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What you need to know for 06/22/2017

In New York, bringing broadband to everyone by 2018

In New York, bringing broadband to everyone by 2018

New York's program is one of most aggressive expansions in country
In New York, bringing broadband to everyone by 2018
Land in Halcott, N.Y., on March 8, 2017.
Photographer: Nathaniel Brooks/The New York Times

HALCOTT, N.Y. — It’s about 15 miles from here to a dairy testing facility in Roxbury, or about one hour and 20 minutes round trip if you know these dusty mountain back roads like Chris DiBenedetto, a dairy farmer. He has been going back and forth for years, ferrying a sample of fresh milk for a federally-mandated drug test before he can start processing each batch.

But what stressed him the most were the valuable daylight farming hours lost to the journey, while he was stuck in his car or waiting for the results.

Now, DiBenedetto gives a sample to a driver heading that way to do the drop-off, letting the new fiber wiring hanging over his old route do the simple document delivery for him via email.

The dairy farmer in this speck of a town about 140 miles north of New York City was one of the first beneficiaries of an ambitious initiative to extend broadband to every household in the state by 2018 — no matter how rural or far-flung the address — which would make New York the first state to reach that high-speed internet milestone.

For years, this town was like many isolated spots in New York and across the country, left sitting on the shoulders of the digital highway unable to access the broadband speeds that so many businesses and households count on. But now under a state-led program, towns like Halcott, with fewer than 300 residents, are getting wired, giving residents faster access to the internet and opening new opportunities for businesses.

Two Stones Farm, a small goat farm here, has created an online store to offer more products, including artisanal cheese. “I look at it this way, it’s very much like electricity was at one time,” said Alan White, 54, who owns Two Stones Farm with his wife. “Electricity would have never come to our valley if it was based strictly on population. It’s not a luxury. It’s a necessity that we need to operate.”

For those used to having broadband at their disposal, it is hard to imagine not being able to Skype for a job interview, send messages on LinkedIn or Facebook, download an eTextbook, upload a homework project or binge watch on Netflix. But about 12.6 million American households lack access to broadband, according to a study last year by the Federal Communications Commission, which has classified broadband as a type of utility, similar to telephones.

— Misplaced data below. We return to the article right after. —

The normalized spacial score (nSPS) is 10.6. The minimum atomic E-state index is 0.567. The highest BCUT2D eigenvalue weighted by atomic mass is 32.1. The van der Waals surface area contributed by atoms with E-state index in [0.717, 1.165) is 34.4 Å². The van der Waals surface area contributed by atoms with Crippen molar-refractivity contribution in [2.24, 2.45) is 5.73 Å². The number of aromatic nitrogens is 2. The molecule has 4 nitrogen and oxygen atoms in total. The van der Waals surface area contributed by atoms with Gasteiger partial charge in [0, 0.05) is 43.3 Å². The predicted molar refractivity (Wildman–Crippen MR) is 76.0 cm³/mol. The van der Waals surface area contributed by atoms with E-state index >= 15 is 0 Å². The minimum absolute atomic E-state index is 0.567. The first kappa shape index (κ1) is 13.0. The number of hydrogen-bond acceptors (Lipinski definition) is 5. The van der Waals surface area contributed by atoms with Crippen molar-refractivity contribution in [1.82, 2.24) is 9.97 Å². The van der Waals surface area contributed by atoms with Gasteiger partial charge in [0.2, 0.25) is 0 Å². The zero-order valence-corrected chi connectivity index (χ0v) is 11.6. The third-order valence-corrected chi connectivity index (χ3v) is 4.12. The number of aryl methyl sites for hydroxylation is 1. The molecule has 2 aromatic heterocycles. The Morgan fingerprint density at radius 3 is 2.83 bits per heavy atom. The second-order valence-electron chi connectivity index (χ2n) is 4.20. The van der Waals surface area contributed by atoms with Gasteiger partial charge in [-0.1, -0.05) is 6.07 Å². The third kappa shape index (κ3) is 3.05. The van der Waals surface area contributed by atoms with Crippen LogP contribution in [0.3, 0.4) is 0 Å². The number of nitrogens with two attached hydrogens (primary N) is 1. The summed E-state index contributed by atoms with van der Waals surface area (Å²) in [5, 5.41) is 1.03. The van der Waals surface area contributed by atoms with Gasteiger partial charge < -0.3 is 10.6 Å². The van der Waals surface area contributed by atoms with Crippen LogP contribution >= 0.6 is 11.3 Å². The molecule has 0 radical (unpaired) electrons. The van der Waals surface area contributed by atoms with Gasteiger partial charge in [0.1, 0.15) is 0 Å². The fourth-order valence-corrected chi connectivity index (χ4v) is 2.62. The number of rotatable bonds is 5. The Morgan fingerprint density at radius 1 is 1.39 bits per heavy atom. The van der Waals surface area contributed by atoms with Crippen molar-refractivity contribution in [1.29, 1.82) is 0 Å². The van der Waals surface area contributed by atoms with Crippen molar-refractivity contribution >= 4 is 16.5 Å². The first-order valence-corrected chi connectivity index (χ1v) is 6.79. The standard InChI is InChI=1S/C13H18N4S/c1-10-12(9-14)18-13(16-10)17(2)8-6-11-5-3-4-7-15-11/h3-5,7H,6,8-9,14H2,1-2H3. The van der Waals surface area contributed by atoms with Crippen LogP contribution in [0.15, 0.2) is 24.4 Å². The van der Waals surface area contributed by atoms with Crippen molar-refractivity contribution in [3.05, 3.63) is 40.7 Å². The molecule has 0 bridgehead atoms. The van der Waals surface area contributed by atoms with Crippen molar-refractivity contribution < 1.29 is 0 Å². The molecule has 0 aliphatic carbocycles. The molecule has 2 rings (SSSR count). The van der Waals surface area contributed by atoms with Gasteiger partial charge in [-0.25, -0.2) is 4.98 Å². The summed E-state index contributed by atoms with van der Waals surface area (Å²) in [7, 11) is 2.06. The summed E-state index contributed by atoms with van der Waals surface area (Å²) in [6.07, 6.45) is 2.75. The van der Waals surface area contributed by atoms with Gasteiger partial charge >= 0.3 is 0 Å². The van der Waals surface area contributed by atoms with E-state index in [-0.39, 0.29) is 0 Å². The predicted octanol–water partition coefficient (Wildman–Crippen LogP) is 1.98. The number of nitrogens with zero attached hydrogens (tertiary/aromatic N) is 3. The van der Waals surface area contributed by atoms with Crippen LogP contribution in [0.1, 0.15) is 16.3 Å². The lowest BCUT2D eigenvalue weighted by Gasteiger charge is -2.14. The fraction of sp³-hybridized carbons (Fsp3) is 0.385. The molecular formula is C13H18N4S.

The problem is worse in poorer and rural areas: at least 30 percent of people in Mississippi and Arkansas do not have access to broadband, and sparsely populated states like Montana have similar access rates.

While President Donald Trump’s pledge to rebuild the nation’s infrastructure has focused largely on roads, bridges and airports, the need to expand the broadband network is just as dire. The United States ranks 15th in the world in broadband connectivity, behind countries such as South Korea and Canada, according to a 2011 study from the Organization for Economic Cooperation and Development.

The challenge in the United States is that it has vast tracts of sparsely populated regions where the cost of laying new fiber and cable wiring for broadband significantly outweighs the profits — 39 percent of Americans living in rural areas lack broadband access, compared to 4 percent of those living in cities, according to the FCC.

Under Gov. Andrew M. Cuomo’s “Broadband for All” initiative, New York’s program is one of the most aggressive broadband expansions in the country, and is designed to help stem any losses a private company incurs through what is known as a reverse auction process.

Using data from the Federal Communications Commission to identify both unserved and underserved areas, the program divides the state into census blocks. The state then auctions off grant money for each census block, awarding the financing to the private company that seeks the lowest state subsidy.